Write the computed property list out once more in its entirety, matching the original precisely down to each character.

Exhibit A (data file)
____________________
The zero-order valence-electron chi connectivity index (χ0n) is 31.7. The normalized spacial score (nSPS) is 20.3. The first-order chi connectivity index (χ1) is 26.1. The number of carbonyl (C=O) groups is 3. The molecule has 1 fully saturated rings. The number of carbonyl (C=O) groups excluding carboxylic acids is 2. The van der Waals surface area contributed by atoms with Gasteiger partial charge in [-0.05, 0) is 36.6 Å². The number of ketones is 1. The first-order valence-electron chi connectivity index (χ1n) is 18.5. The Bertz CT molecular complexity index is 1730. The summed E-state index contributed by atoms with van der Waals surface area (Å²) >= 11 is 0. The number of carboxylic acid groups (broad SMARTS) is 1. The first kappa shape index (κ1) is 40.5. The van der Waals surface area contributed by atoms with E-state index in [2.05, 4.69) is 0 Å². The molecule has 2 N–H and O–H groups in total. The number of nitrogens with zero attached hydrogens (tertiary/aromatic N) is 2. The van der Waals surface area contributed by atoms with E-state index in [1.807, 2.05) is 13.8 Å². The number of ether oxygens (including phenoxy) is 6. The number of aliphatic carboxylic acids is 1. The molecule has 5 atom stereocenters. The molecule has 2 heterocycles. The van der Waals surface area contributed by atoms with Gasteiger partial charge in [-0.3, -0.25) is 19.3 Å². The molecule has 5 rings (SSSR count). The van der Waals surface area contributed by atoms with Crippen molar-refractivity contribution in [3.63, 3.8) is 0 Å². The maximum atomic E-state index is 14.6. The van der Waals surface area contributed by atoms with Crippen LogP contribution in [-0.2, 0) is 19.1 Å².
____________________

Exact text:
The zero-order valence-electron chi connectivity index (χ0n) is 31.7. The normalized spacial score (nSPS) is 20.3. The first-order chi connectivity index (χ1) is 26.1. The number of carbonyl (C=O) groups is 3. The molecule has 1 fully saturated rings. The number of carbonyl (C=O) groups excluding carboxylic acids is 2. The van der Waals surface area contributed by atoms with Gasteiger partial charge in [-0.05, 0) is 36.6 Å². The number of ketones is 1. The first-order valence-electron chi connectivity index (χ1n) is 18.5. The Bertz CT molecular complexity index is 1730. The summed E-state index contributed by atoms with van der Waals surface area (Å²) >= 11 is 0. The number of carboxylic acid groups (broad SMARTS) is 1. The first kappa shape index (κ1) is 40.5. The van der Waals surface area contributed by atoms with E-state index in [2.05, 4.69) is 0 Å². The molecule has 2 N–H and O–H groups in total. The number of nitrogens with zero attached hydrogens (tertiary/aromatic N) is 2. The van der Waals surface area contributed by atoms with E-state index in [1.807, 2.05) is 13.8 Å². The number of ether oxygens (including phenoxy) is 6. The number of aliphatic carboxylic acids is 1. The molecule has 5 atom stereocenters. The molecule has 2 heterocycles. The van der Waals surface area contributed by atoms with Gasteiger partial charge in [-0.3, -0.25) is 19.3 Å². The molecule has 5 rings (SSSR count). The van der Waals surface area contributed by atoms with Crippen molar-refractivity contribution in [3.63, 3.8) is 0 Å². The maximum atomic E-state index is 14.6. The van der Waals surface area contributed by atoms with Crippen LogP contribution in [-0.2, 0) is 19.1 Å².